What Size Air Conditioner Do I Need For 1500 Square Feet?

Choosing the right size air conditioner is imperative to keeping your home cool. If the air conditioner is too small, it won’t be able to cool the space adequately. On the other hand, too large of an air conditioner can make you feel like a popsicle and waste money.

What size air conditioner do I need for 1500 square feet? A 1500 square foot home needs a 2.5 ton AC unit. A 2.5 ton AC unit will adequately cool the home without making it feel too frigid or wasting any money.

House Square Footage BTUs Needed
100 – 150 5,000
150 – 250 6,000
250 – 300 7,000
300 – 350 8,000
350 – 400 9,000
400 – 450 10,000
450 – 500 12,000
500 – 700 14,000
700 – 1,000 18,000
1,000 – 1,200 21,000
1,200 – 1,400 23,000
1,400 – 1,500 24,000
1,500 – 2,000 30,000
2,000 – 2,500 34,000

To find out more about selecting the right size air conditioner for your home, keep reading. This article covers everything relating to air conditioner sizings, such as load calculation, BTUs, the importance of choosing the right size, and more.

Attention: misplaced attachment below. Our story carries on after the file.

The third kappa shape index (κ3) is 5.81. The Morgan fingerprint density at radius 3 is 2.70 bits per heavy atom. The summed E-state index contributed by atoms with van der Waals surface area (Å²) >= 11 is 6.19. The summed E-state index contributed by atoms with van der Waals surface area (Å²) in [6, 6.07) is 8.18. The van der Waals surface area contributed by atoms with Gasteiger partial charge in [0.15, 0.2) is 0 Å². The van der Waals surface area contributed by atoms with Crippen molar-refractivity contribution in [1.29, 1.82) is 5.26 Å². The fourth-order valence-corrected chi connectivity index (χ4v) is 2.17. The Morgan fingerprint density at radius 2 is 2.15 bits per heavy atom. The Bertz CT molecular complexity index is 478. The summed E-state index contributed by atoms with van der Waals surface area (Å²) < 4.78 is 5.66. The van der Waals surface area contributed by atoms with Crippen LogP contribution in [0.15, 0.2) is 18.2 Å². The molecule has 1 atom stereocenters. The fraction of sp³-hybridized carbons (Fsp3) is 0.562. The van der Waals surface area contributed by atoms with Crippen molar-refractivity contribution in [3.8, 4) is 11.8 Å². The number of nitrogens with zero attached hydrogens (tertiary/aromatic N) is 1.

Load Calculation

Load calculation is how HVAC professionals find the right size air conditioner for your home. Initially, HVAC companies guessed what size unit a home needed based on the square footage alone. Often, simply using square footage leads to installing too large of an AC unit.

Today, however, multiple factors affect the load calculation. With the help of computers and fancy software, HVAC professionals can easily determine which AC unit to install in your home based on several different factors.

These factors help to determine heat and airflow in your home. For example, your home’s construction materials can either inhibit airflow or encourage it. So, your HVAC system needs to be strong enough to keep the airflow in check.

Though there are different types of load calculations, the most common is called the block load. The block load only tells you how large or small of a unit you need for your home. In other words, it looks at the home as a whole, allowing a total load estimation.

Factors Affecting Load Calculation